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‘Warcraft’s’ Daniel Wu Unleashes Dark Magic as Gul’dan

by  in Movie News Comment
‘Warcraft’s’ Daniel Wu Unleashes Dark Magic as Gul’dan

While the action, special effects and epic scale of “Warcraft” will undoubtedly draw in movie-goers, it was the “humanistic” aspect of the script that Daniel Wu found most compelling.

The star of AMC’s “Into the Badlands,” in “Warcraft” the Hong Kong-based actor plays Gul’dan, an orc warlock corrupted by dark magic who leads the charge for his kind to abandon their home world and travel to the human kingdom of Azeroth.

The part required Wu not only to use motion-capture technology for the first time, but also to learn how to move like a 9-foot orc, a feat that required its own training school.

On the Vancouver set of the Duncan Jones film, Wu spoke with a handful of journalists about attending orc camp, why his wife insisted he audition for the film, and bringing Gul’dan to the big screen.

The orc characters are all motion-capture. When you auditioned for this role, what did they tell you what was going to be involved?

Daniel Wu: I just knew it was going to be a physically demanding motion-capture character, and I had never done motion-capture before. That was actually part of the attraction of it for me, mainly because you get to play a character that doesn’t look like you at all, in any way, but it is your essence. It is your soul. You are acting – and your body movement and your voice is all there – but, in appearance, it’s this totally different character. Coming from Hong Kong, coming from China, where I’ve been doing most of my work, we don’t have that technology yet. So it was a really attractive thing for me to work in this mo-cap world.

 

What was your sense of who Gul’dan is?

He is an orc. He is a magician. He is dealing with this magic called the Fel magic. There is good magic and there is bad magic in this world, and this Fel magic is a corrupting magic for his character. He believes this is what they need to ensure the survival of their species. He’s kind of like a mad dictator in some ways, in that he believes this is the only way his species can survive.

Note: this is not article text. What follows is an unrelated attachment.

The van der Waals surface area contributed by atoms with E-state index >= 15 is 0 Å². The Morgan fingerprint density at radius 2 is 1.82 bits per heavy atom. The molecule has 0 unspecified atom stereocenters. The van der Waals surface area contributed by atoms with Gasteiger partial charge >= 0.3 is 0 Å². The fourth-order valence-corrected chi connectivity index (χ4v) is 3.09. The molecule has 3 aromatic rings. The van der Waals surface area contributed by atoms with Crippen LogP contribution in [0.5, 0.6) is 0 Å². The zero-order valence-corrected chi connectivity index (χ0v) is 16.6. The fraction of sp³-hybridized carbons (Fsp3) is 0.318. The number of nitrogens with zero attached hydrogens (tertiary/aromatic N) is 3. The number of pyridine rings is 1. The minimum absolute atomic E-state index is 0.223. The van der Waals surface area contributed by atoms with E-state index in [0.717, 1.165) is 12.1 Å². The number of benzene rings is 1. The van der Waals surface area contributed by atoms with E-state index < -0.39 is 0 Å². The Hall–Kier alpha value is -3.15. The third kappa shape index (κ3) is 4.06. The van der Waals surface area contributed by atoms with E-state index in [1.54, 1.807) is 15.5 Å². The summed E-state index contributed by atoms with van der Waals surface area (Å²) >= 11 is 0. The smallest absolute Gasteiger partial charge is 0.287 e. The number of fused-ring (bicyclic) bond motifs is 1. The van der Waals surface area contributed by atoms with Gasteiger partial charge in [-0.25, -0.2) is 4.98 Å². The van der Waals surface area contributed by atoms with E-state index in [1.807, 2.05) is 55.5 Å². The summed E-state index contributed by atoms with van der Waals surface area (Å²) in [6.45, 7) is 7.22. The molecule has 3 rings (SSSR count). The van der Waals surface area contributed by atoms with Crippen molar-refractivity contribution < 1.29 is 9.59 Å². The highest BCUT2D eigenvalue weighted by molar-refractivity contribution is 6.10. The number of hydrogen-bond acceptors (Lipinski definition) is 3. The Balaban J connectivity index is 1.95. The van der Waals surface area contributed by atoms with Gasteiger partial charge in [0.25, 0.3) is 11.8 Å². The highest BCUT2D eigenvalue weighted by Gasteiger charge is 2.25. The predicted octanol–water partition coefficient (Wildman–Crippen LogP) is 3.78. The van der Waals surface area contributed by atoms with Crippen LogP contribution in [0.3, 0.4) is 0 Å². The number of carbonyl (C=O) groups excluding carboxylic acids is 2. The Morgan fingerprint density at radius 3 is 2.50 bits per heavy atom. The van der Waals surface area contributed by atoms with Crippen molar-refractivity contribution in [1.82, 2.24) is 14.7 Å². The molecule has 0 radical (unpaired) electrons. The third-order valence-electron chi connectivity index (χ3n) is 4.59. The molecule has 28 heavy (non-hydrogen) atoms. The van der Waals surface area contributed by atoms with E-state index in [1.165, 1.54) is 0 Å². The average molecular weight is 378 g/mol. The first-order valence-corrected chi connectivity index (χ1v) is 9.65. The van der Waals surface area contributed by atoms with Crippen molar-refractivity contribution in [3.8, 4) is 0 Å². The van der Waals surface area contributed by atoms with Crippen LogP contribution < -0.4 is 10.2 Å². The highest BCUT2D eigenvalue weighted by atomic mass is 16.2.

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What is interesting about this script is it’s not just humans versus these monsters. There is good and bad in the orc world, and there is good and bad in the human world. It’s really about the idea of good and bad in general, and not over any species. It’s not just us versus them. There are orcs that are suspicious of the Fel and that are fighting against me and my revolution to use this Fel to save our people. There are some humans that also want to use the Fel to corrupt the human population as well. There’s good and evil forces, but it’s not because of the species. “We’re evil orcs, and all the orcs are evil, and the humans are good.” It’s a combination of both.

That’s the thing that was compelling with Duncan’s script is that it’s not some simplistic black-and-white world. There’s bad and good, just like in humanity – in any race, in any culture or in any country. There’s good and bad people in North Korea. There’s bad and good people in America. That is what was very real and humanistic about this story.

Did they actually show you a representation of your character so you had that reference?

The amazing thing now about where technology has gone is we can actually see it while we are making it. I’ll be in the motion-capture suit acting it out and then when I look at the playback, I can see a rough image of my character. It’s not 100 percent there, but it’s probably 50 percent there. You’ll have an idea of how much space this orc is taking up because they are 9 feet tall and huge people, as well as how your body movement is affecting the movement of that character.